In FIG. 11.4, the continued rotation of the blade 51 once again creates a blocked condition where upon rotation of blade 51, the width of the blade 51 creates a seal to the outlet ports 49 and 50. Once again, at this position, the vacuum force is retained and builds within the conduit port 65 and likewise the pressure increases within conduit and port 64.

In FIG. 11.5, subsequent to the next moment of rotation of blade 51 in the clockwise rotation, the kinetic stored energy of pressure is then directed through port 50 by a recess 86 cut within the blade 51. This occurs as the recess 86 finds alignment with port 50 which then provides an unobstructed delivery of the compressed air provided through port 64. Simultaneous to this rotation, the vacuum forces stored and building kinetic energy within port 65 gain unobstructed access to port and conduit 49 by the alignment of the recess 87 within the housing 54 as presented by rotation of blade 51.

In FIG. 11.6, continued rotation of the blade 51 presents an on-going and unobstructed flow as described in FIG. 11.5.

Upon continued rotation blade 51 will once again achieve the position as noted in FIG. 11.1 and the end of one rotational cycle, resulting in a complete pulse and reversal will have occurred.

Referring to FIG. 12.1, the reference figure depicts the combined air flow generated by the initiation and completion of the first phase of a pulse cycle as depicted in the above referenced FIGS. 11.1 through 11.6 above. A specific partition of part 39 is depicted in a transverse sectional view as it would be exposed to the processes created by the process and air flows delivered through an upper tool 40 as depicted in FIG. 4. Specific ports located within the part 39 provide internal passageways which could contain debris and contamination. These location are defined as areas 88, 89, 90, 91, 92, 93 and 94.

Due to the rotation and discrimination as depicted in FIGS. 11.4-11.6, air flow created by vacuum forces are allow unobstructed access travel through conduit and are connected through tooling 40 and directed through internal ports 48 and 50. Likewise pressurized gasses also allowed unobstructed access travel through conduit and are connected through tooling 40 now travel through internal ports 47 and 49.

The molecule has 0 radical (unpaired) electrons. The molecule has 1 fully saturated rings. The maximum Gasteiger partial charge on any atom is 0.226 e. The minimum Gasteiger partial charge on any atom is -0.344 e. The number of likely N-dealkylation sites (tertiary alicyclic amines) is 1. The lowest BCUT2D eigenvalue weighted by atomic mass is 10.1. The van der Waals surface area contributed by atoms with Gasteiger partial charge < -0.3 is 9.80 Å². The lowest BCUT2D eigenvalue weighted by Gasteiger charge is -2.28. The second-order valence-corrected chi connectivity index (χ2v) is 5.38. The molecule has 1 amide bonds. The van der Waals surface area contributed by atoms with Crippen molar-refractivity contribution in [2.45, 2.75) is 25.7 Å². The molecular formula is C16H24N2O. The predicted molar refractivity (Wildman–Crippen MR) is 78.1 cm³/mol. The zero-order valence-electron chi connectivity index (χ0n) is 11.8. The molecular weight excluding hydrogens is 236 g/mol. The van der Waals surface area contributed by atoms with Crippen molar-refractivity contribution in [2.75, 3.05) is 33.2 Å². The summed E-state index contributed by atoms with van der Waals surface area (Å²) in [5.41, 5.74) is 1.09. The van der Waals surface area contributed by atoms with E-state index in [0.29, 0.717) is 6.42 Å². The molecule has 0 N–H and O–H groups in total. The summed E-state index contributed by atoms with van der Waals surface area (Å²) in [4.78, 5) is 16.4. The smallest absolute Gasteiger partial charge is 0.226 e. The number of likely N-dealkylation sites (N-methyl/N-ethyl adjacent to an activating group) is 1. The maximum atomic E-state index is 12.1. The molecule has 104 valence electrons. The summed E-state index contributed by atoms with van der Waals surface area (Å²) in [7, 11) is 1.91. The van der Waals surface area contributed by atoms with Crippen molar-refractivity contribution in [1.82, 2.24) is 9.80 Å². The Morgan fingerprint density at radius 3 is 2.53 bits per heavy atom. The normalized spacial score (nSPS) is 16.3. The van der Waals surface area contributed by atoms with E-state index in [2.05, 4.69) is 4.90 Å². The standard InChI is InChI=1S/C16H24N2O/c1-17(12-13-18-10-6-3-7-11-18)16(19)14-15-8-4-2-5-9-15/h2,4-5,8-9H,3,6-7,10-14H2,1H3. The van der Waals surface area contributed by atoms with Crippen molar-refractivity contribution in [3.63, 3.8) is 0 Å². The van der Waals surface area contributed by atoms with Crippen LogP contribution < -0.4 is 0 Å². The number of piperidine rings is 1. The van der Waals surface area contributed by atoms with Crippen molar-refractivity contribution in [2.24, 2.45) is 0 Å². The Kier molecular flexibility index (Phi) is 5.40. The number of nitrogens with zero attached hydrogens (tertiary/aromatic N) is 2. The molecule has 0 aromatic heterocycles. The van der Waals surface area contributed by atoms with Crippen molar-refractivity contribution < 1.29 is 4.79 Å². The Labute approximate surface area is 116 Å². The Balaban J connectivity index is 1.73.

The regenerative air flows create an unobstructed and unimpeded delivery of air volumes consistent with effecting the reversed directional cleaning of the internal areas of the part. PWW 88, 89, 92, 93 and 94 experience the vacuum generated forces and air flow in a direction toward ports 48 and 50. PWW 90 and 91 at the same time experience the air pressure forces and air flow in a direction from port 47 and 49.

Referring to FIG. 12.2, the reference Figure depicts the combined air flow generated by the initiation and completion of the second phase of a pulse cycle as depicted in the above referenced FIGS. 11.1-11.6 above. A specific partition of part 39 is depicted in a transverse sectional view as it would be exposed to the forces created by the process and air flows delivered through an upper tool 40 as depicted in FIG. 4. Specific ports located within the part 39 provide internal passageways which could contain debris and contamination. These locations are defined as areas 88, 89, 90, 91, 92, 93 and 94.

Due to the rotation and discrimination as depicted in FIGS. 11.4-11.6, air flow directions are reversed and vacuum forces are allowed unobstructed access travel through conduit and are connected through tooling 40 and directed through internal ports 47 and 49. Likewise pressurized gasses also allowed unobstructed access travel through conduit and are connected through tooling 40 now travel through internal ports 48 and 50.

The regenerative air flows create an unobstructed and unimpeded delivery of air volumes consistent with effecting the reversed directional cleaning of the internal areas of the part. PWW 88, 89, 92, 93 and 94 experience the pressure forces and air flow in a direction from ports 48 and 50. PWW 90 and 91 at the same time experience the vacuum forces and air flow in a direction toward port 47 and 49.

Referring to FIGS. 12.1 and 12.2, the rapid reversing and displacement of the air flows as depicted across a port area 92 act to displace contamination which resides or is located in an area where traditional air flows have little effect. Air flows tend to create eddy currents and when passing contours such as 95 the air velocity is reduced through placing the debris into a pocket area 96. The debris remains in this location as further air flows also act to contain it as greater air flow and lower air pressures across the area 96 will not displace the debris. However, with the process as described the debris is vibrantly agitated and traditional eddy flow currents caused by a directional air stream are reduced by the constant change of direction. Air volumes provided within the process make a complete exchange of the volume of the part and area to be cleaned so as not to return the debris to any area of the part from which it has been removed.

The flow schematic shown in FIG. 13 represents the flow and recovery of the basic pulsed air, defined as the exhaust and vacuum air source provided within the process. Displacement and use of these air flows can be either through the part, across the surface areas of the part, or alternately within part cavities, holes, or inaccessible areas or finally in a combination of the above.

The flow schematic shown in FIG. 14 represents the flow, recovery, and recirculation of the fluids recovered within the defined process. Displacement and use of the alternating air and fluids can either through the part, across the surface areas of the part, or alternately within part cavities, holes, or inaccessible areas or finally in a combination of the above.

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Classifications
U.S. Classification134/12, 134/34, 134/26, 15/304, 15/345
International ClassificationB08B3/02, B08B5/02, B08B5/04, B08B9/00
Cooperative ClassificationB08B3/02, B08B9/00, B08B2203/0229, B08B5/02, B08B9/0328, B08B9/0326, B08B5/04
European ClassificationB08B9/032B8, B08B9/032B12, B08B5/04, B08B3/02, B08B5/02, B08B9/00